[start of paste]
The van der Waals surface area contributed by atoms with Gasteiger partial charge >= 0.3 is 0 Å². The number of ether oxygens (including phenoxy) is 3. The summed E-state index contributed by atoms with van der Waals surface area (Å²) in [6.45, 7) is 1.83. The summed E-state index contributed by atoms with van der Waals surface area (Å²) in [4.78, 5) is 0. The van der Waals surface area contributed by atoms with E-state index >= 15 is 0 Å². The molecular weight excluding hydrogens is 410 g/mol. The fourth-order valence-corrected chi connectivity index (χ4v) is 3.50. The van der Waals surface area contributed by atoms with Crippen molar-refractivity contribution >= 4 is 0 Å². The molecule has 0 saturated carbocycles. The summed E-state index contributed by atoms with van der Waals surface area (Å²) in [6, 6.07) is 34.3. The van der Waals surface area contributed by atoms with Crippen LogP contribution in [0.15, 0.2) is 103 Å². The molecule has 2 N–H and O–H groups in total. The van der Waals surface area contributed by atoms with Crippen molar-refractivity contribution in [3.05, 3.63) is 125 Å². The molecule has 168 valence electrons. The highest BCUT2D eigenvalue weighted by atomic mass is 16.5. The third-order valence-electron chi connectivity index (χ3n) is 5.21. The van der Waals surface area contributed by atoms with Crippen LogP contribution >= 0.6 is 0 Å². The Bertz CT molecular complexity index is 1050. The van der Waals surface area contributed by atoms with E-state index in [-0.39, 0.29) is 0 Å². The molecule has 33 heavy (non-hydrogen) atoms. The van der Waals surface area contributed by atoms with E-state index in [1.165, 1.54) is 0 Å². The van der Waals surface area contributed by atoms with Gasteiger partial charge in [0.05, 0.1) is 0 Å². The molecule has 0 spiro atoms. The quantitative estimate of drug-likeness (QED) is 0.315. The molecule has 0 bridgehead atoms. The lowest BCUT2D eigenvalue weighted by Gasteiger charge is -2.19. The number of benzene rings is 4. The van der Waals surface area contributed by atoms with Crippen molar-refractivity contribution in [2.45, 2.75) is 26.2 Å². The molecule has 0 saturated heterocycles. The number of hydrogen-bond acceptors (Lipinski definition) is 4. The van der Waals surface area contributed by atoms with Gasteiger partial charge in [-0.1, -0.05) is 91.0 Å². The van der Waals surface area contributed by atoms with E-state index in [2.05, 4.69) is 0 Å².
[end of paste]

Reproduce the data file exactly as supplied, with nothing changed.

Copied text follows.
The van der Waals surface area contributed by atoms with Gasteiger partial charge >= 0.3 is 0 Å². The number of ether oxygens (including phenoxy) is 3. The summed E-state index contributed by atoms with van der Waals surface area (Å²) in [6.45, 7) is 1.83. The summed E-state index contributed by atoms with van der Waals surface area (Å²) in [4.78, 5) is 0. The van der Waals surface area contributed by atoms with E-state index >= 15 is 0 Å². The molecular weight excluding hydrogens is 410 g/mol. The fourth-order valence-corrected chi connectivity index (χ4v) is 3.50. The van der Waals surface area contributed by atoms with Crippen molar-refractivity contribution >= 4 is 0 Å². The molecule has 0 saturated carbocycles. The summed E-state index contributed by atoms with van der Waals surface area (Å²) in [6, 6.07) is 34.3. The van der Waals surface area contributed by atoms with Crippen LogP contribution in [0.15, 0.2) is 103 Å². The molecule has 2 N–H and O–H groups in total. The van der Waals surface area contributed by atoms with Crippen molar-refractivity contribution in [3.05, 3.63) is 125 Å². The molecule has 168 valence electrons. The highest BCUT2D eigenvalue weighted by atomic mass is 16.5. The third-order valence-electron chi connectivity index (χ3n) is 5.21. The van der Waals surface area contributed by atoms with Crippen LogP contribution >= 0.6 is 0 Å². The Bertz CT molecular complexity index is 1050. The van der Waals surface area contributed by atoms with E-state index in [-0.39, 0.29) is 0 Å². The molecule has 33 heavy (non-hydrogen) atoms. The van der Waals surface area contributed by atoms with E-state index in [1.165, 1.54) is 0 Å². The van der Waals surface area contributed by atoms with Gasteiger partial charge in [0.05, 0.1) is 0 Å². The molecule has 0 spiro atoms. The quantitative estimate of drug-likeness (QED) is 0.315. The molecule has 0 bridgehead atoms. The lowest BCUT2D eigenvalue weighted by Gasteiger charge is -2.19. The number of benzene rings is 4. The van der Waals surface area contributed by atoms with Crippen molar-refractivity contribution in [2.45, 2.75) is 26.2 Å². The molecule has 0 saturated heterocycles. The number of hydrogen-bond acceptors (Lipinski definition) is 4. The van der Waals surface area contributed by atoms with Gasteiger partial charge in [-0.1, -0.05) is 91.0 Å². The van der Waals surface area contributed by atoms with E-state index in [2.05, 4.69) is 0 Å².